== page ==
BRADENTON, Fla. — Florida sold its first competitively bid taxable Build America Bonds last week, saving the state a considerable sum, said Ben Watkins, who has now become a solid believer in the federal stimulus bond program.

Watkins, director of the Florida Division of Bond Finance, was an early skeptic who felt the BAB structure would not be attractive to some muni bond issuers. But after the most recent of several successful BAB sales, Watkins said he’s changed his mind.

Florida last Thursday competitively sold two series of new-money public education capital outlay bonds as $42 million of tax-exempts and $144.5 million of BABs for a gross savings of $37 million over a strictly tax-exempt sale.

The $42 million of Series F tax-exempt noncallable bonds priced to yield 1.55% in 2013, 2.35% in 2016, and 4% in 2019, the final year of maturity. Of the eight bidders, the deal sold to UBS Financial Services Inc. at a true interest cost of 2.44%.

The $144.5 million of taxable Series G BABs, which are callable in 10 years, priced to yield 4.35% in 2020, 5.6% in 2030, and 5.75% in 2029, the final year of maturity.  Of the five bidders, the deal was awarded to Merrill Lynch & Co. at a true interest cost of 5.56%.

The bonds were rated AA-plus by Fitch Ratings, Aa1 by Moody’s Investors Service, and AAA by Standard & Poor’s. Bond counsel was Squire, Sanders & Dempsey LLP.

Under the BAB program, issuers receive an interest subsidy from the federal government. After the 35% federal subsidy from the U.S. Treasury, the BAB portion of the deal carries a 3.52% interest rate over the life of the bonds.

“That’s pretty low for 30-year money,” Watkins said. “At the end of the day my net cost on that whole loan is a little better than 3.5% on a 30-year loan. That’s why BABs are so popular.”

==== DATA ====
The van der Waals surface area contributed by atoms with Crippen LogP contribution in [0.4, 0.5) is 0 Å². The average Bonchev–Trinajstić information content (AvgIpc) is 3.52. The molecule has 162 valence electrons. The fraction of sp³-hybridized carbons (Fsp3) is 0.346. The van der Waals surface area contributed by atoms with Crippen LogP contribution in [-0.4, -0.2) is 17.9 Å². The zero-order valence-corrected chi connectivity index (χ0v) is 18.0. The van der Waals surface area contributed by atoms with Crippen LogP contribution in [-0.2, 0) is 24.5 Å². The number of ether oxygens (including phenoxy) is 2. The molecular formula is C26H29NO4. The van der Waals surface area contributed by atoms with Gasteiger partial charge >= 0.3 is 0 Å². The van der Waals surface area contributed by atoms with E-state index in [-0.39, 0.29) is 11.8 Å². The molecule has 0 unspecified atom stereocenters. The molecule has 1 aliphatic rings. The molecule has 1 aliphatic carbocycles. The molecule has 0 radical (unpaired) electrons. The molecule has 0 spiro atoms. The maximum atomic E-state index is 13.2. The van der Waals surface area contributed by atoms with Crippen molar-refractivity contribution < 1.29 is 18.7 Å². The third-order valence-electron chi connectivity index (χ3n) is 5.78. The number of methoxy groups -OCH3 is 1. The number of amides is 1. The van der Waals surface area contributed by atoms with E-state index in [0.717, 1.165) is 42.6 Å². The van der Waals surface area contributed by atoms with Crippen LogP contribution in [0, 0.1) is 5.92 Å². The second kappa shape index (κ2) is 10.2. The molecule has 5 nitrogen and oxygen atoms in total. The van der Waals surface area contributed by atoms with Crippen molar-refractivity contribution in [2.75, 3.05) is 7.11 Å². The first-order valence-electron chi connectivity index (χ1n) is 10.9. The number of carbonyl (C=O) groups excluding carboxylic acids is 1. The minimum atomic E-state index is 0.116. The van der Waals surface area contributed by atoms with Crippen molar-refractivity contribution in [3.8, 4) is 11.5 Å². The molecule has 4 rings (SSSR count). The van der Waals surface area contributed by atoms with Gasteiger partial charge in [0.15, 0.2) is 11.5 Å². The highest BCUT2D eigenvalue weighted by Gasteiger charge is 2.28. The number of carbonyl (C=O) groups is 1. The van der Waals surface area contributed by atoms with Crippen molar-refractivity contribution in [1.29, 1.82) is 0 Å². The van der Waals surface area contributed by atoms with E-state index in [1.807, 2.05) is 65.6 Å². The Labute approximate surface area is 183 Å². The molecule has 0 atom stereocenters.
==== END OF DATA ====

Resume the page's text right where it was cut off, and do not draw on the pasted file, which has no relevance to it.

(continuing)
If the entire offering had sold as tax-exempt bonds, Watkins said the true interest cost would have been around 4.25%, or about 75 basis points more, which equates to gross debt service savings of $37 million.

Not long after the American Recovery and Reinvestment Act was enacted in February, Watkins felt there could be impediments to using BABs because of conventions in the taxable market such as investors’ penchant for bullet maturities.

As the bonds gained in popularity, Watkins said “market conventions have moved in our direction.”

The changes enabled him to use an amortizing structure without bullet maturities, resulting in level debt service, and he can keep the 10-year par call normally used on a tax-exempt transaction.

Watkins said the state could have saved more on last Thursday’s deal but he was not willing to sell the call rights.

“That’s making a 30-year bet that the federal government is not going to change this program, and I’m not willing to make that bet,” he said. “I’ll accept that level of risk for 10 years, but not 30 years.”

Watkins, who is a big believer in competitive sales, does not think the days of selling on a negotiated basis are over, especially for lesser-known credits that need more marketing.

 “We need to have the right credit to sell to get the kind of result that we got on this competitive BAB transaction,” he said.

Watkins expects to be back in the market with another BAB offering in a month or so, selling $300 million to $350 million for prison construction.

Since the start of Florida’s fiscal year July 1, Watkins’ agency has sold more than $800 million of public education capital outlay refunding bonds in four transactions. Without extending maturities, he said those deals garnered about $82.6 million in present-value savings.

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